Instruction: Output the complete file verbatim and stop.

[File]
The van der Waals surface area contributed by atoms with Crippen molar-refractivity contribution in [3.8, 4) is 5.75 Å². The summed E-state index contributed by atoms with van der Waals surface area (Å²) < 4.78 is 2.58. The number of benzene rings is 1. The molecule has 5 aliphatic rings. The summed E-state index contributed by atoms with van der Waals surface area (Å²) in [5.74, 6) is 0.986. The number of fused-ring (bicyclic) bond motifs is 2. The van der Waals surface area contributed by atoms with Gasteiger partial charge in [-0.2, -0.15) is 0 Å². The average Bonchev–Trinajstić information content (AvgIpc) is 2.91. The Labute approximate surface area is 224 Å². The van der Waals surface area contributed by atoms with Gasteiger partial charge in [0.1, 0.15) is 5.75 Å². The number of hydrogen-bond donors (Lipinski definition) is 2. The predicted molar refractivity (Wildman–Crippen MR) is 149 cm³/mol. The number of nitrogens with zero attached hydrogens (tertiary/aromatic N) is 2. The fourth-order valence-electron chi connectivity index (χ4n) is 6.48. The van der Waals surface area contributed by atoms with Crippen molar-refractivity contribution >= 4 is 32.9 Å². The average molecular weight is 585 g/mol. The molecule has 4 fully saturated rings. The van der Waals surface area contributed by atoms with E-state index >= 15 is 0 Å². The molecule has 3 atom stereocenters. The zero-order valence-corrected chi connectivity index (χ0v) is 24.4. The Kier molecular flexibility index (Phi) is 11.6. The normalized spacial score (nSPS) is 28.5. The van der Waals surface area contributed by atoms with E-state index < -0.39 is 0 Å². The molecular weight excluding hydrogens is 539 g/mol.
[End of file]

The van der Waals surface area contributed by atoms with Crippen molar-refractivity contribution in [3.8, 4) is 5.75 Å². The summed E-state index contributed by atoms with van der Waals surface area (Å²) < 4.78 is 2.58. The number of benzene rings is 1. The molecule has 5 aliphatic rings. The summed E-state index contributed by atoms with van der Waals surface area (Å²) in [5.74, 6) is 0.986. The number of fused-ring (bicyclic) bond motifs is 2. The van der Waals surface area contributed by atoms with Gasteiger partial charge in [-0.2, -0.15) is 0 Å². The average Bonchev–Trinajstić information content (AvgIpc) is 2.91. The Labute approximate surface area is 224 Å². The van der Waals surface area contributed by atoms with Gasteiger partial charge in [0.1, 0.15) is 5.75 Å². The number of hydrogen-bond donors (Lipinski definition) is 2. The predicted molar refractivity (Wildman–Crippen MR) is 149 cm³/mol. The number of nitrogens with zero attached hydrogens (tertiary/aromatic N) is 2. The fourth-order valence-electron chi connectivity index (χ4n) is 6.48. The van der Waals surface area contributed by atoms with Crippen molar-refractivity contribution >= 4 is 32.9 Å². The average molecular weight is 585 g/mol. The molecule has 4 fully saturated rings. The van der Waals surface area contributed by atoms with E-state index >= 15 is 0 Å². The molecule has 3 atom stereocenters. The zero-order valence-corrected chi connectivity index (χ0v) is 24.4. The Kier molecular flexibility index (Phi) is 11.6. The normalized spacial score (nSPS) is 28.5. The van der Waals surface area contributed by atoms with E-state index < -0.39 is 0 Å². The molecular weight excluding hydrogens is 539 g/mol.